Whether Attorney-General George Brandis’ telco metadata retention scheme saves lives remains to be seen. But what’s clear is that it will impel millions of Australians to take their privacy into their own hands, in a way that hasn’t been seen before. An email hit our inbox last week that highlighted the extent of the grassroots reaction to the new law.
The Law Institute of Victoria isn’t what you’d call a technologically progressive body. So when its president circulates the legal profession promoting virtual private networking as a response to concerns that government authorities will use metadata to spy on law firms, it’s clear the law has struck a nerve.
In a video post that’s available on Youtube, president Katie Miller explains that “under the data retention scheme, law enforcement agencies can access [data about] the communications of lawyers and their clients without a warrant”. Criminal lawyers, the president says, are concerned that “if law enforcement agencies know which witnesses you’re talking to, then they can piece together your defence strategy.”
To mitigate this kind of odious risk, the Institute suggests that the use of virtual private networks and offshore-based email systems like Gmail should be considered. The novelty of this kind of subversive stuff emanating from the normally stuffy lawyers’ association can’t be overstated. Something new is happening here.
Not long ago, talk of virtual private networking would have sent Australians, including their legal advisers, to sleep. But necessity is the mother of invention, and when most of a million households found it necessary to access US Netflix programming before the service was available to antipodean customers, they figured out that accessing the service via Buffered, ExpressVPN, blackVPN or TorGuard solved their problem. For about US$10 a month, their computer acquired virtual US residency and could access content only available to Yankee subscribers.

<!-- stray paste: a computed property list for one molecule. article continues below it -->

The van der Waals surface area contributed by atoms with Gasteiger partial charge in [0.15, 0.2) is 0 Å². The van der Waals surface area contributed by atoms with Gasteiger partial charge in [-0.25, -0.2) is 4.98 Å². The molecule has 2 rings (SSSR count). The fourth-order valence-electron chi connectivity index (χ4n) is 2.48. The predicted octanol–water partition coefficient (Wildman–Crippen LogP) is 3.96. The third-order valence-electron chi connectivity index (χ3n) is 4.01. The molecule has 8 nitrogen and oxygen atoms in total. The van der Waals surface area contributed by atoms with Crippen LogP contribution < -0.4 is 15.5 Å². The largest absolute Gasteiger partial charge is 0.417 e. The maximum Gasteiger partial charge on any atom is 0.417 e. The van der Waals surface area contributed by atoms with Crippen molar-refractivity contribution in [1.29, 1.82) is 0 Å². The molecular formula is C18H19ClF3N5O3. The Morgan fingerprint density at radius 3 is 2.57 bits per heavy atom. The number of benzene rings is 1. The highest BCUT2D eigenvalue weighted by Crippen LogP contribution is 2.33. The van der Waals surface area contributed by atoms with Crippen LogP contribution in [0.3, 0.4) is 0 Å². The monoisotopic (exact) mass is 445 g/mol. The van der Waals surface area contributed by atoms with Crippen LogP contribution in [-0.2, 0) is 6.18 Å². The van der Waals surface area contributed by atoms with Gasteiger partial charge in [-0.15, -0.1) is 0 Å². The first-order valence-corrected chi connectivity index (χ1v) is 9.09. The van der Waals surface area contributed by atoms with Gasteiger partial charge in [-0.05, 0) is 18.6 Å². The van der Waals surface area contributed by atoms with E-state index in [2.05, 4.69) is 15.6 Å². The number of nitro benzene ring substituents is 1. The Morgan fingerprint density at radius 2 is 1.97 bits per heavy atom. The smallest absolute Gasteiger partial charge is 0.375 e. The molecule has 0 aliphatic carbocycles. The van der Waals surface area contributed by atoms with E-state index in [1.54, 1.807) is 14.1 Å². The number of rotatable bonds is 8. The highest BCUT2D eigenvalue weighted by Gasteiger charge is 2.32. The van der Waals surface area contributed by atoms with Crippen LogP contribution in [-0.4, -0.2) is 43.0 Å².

The same technology can bypass the data retention law, preventing your internet service provider from knowing much more than that data is coming and going from the office of Flywheel, Shyster and Flywheel, Attorneys. What the traffic is, and even where it’s really going, can be invisible.
GMAIL BEYOND PARLIAMENT’S REACH
The Law Institute’s reference to Gmail reflects the fact that the data retention law doesn’t cover services that are facilitated offshore and accessed over a vanilla internet connection by Australian users. Gmail servers are located beyond the reach of the Australian Parliament. Your ISP can detect when you’re communicating with Gmail, but it has no idea who you might be messaging.
Five years ago, the notion of a law firm routinely using Gmail would have been frowned on. “The law firm doesn’t control the server. That’s no good.” “Law firms shouldn’t trust overseas email systems. No guarantee of security.” Today, the very facts that these services are not Australia-based and aren’t readily amenable to Australian law are proclaimed as their virtues.
By the time the data retention law reaches full speed in April 2017, we face the real possibility that only the dumbest of criminals and the dullest of lawyers will be using services that are covered by the law. Voice calls through Facetime, Skype and a bevy of clones will bypass the retention regime. Encrypted messaging apps like Wickr and WhatsApp, both favourites of that wily former lawyer Malcolm Turnbull, are provided through overseas infrastructure that is immune to Canberra’s data law.
Even without data retention to drive the move to unregulated communications services, it was always inevitable. Half the point of a superfast national data network is to allow services that have traditionally been delivered using Australia-based infrastructure to be challenged and even replaced by virtualised alternatives. A PABX was once a box full of circuit boards and sockets installed at your premises in Sydney. To our kids, it will mean a software program running on virtual servers provided by Amazon or Google, maybe in a data centre in Sydney or maybe in Singapore. It’s all the same in a high speed, high availability broadband world.
And here’s the rub if crime fighters are serious about ensuring visibility on potentially rogue communications. It follows, as night does day, that the use of services that bypass data retention must be regulated or even banned. If that sounds unlikely, remember that for years the United States banned the export to Australia and elsewhere of strong encryption tools, hoping to prevent non-Americans from communicating secretly. If the authorities come after the secure messaging services, it won’t be the first time.